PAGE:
Progress is relentless and for 2021 Whyte has turned up the 29er heat once again with the Whyte G-180. 167mm rear travel married to 180mm RockShox Zeb fork.
The Whyte G-170 was a benchmark long-travel 29er. With slack angles, a ground-hugging BB and plush suspension, it was a formidable enduro race machine. The biggest changes found on the Whyte G-180 though are to the frame itself. Gone is the carbon monocoque front end, replaced instead by a 6061 alloy construction that’s used across the two-bike 29er range.
Whyte G-180 Works 29er V1 review
One bugbear with the G-170 was the lack of standover, which is marginally better on the G-180. It also gets slightly longer 442mm stays to help balance the increased reach. Like the Nukeproof Giga 290, the G-180 isn’t crazy long, the size large sporting a 472mm reach, which could be considered conservative if it weren’t for the 63.8° head angle and 1,272mm wheelbase, the latter identical to the Giga. One final update to the geometry sees a two-degree steeper seat angle that results in a 74.6° effective seat angle at a saddle height of 750mm.
The way the suspension reacts has been modified too. By increasing the anti-squat, the G-180 pedals better than the G-170 and offers a more responsive ride. It also has a higher initial leverage ratio and combined with the more rearward axle path, the G-180 retains the small-bump sensitivity needed to iron out trail chatter and maximise grip. One thing that remains unchanged is that the 337mm BB height keeps the G-180 super low-slung, so the extra support from the rear suspension is welcome as it also helps reduce pedal strikes.
With 180mm travel and a three-way adjustable Charger 2.1 damper, the burly RockShox Zeb Ultimate fork is poised to tackle the biggest lines and it’s also a breeze to adjust. The fork is paired with a RockShox Super Deluxe shock which has a new linear rebound tune, so you can run it faster for extra pop and grip without it bucking on bigger hits. Cracking open the air-can reveals one volume spacer for fine-tuning the spring progression, and thanks to the max travel markings on the shock body, you’ll never be in doubt if you are achieving full travel or not.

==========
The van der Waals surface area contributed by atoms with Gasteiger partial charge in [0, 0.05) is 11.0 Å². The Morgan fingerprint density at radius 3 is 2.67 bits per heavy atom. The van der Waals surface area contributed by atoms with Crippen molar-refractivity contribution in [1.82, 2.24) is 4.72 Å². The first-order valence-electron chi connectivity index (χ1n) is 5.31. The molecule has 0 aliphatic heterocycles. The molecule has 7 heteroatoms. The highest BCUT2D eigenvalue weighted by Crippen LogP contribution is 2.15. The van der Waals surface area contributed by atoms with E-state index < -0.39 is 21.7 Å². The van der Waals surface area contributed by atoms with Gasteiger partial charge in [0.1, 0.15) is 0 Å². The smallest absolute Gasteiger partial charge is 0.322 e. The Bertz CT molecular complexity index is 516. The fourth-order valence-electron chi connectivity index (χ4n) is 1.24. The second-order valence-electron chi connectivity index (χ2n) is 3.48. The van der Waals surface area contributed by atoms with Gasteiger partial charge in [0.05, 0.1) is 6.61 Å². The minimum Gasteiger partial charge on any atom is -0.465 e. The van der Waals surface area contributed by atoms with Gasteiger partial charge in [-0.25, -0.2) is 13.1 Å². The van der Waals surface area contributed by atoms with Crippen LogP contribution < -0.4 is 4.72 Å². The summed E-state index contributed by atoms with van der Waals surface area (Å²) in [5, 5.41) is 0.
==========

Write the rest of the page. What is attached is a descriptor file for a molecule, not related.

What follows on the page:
Whyte makes a perfectly good trail saddle, so we were somewhat disappointed to see it switch to the less-padded Race version for the G-180. It’s the only complaint in an otherwise faultless build though. The Maxxis EXO+/Double Down casing tyre combo is ideal on a bike with this much travel, the Maxx Grip Maxxis Assegai up front offering stacks of grip while the Maxx Terra Maxxis Minion DHR II out back helps reduce rolling resistance. Whyte has got stopping duties covered too; SRAM Code RSC disc brakes with massive 220/200mm rotors. Adding a spot of bling is the oversized 35mm diameter Race Face Next R Carbon handlebar and Atlas 35mm stem.
There’s a limit to how soft you can run the rear suspension on the G-180 before you start clipping pedals, so the geometry has to regulate your set-up to get you in the sweet spot. Set it too soft and it also makes the G-180 sluggish to respond to hard pedalling efforts, something we also noticed when testing the S-160. So best err on the side of caution when setting the sag. Get it right though, and the G-180 rewards you with a perfectly balanced ride that excels on loose, natural terrain. It doesn’t feel as direct or as solid as the Nukeproof Giga 290 on bike park trails, but there’s a distinct calmness to the ride of the G-180 that could reduce fatigue on longer trails or Alpine race stages. And while we can’t fault the G-180 on the descents, with so much travel, we’d like an even steeper seat angle to push the rider further forward on the climbs. After all, it’s a bike that’s been designed for riders that like to earn their turns.
Is the new Whyte G-180 better than the G-170 it replaces? Yes. And it’s down to the advances Whyte has made in the suspension kinematics and geometry. Sure, you’d probably expect a carbon frame at this price, but at 15.53kg (34.24lb) the alloy G-180 it’s still lighter than the full carbon Nukeproof Giga and probably more durable too. And while both bikes are level pegged with distinct strengths on the descents, Whyte loses out to Nukeproof on the ascents, it’s slacker seat angle and shorter stays making the G-180 a less comfortable place to be on long arduous climbs.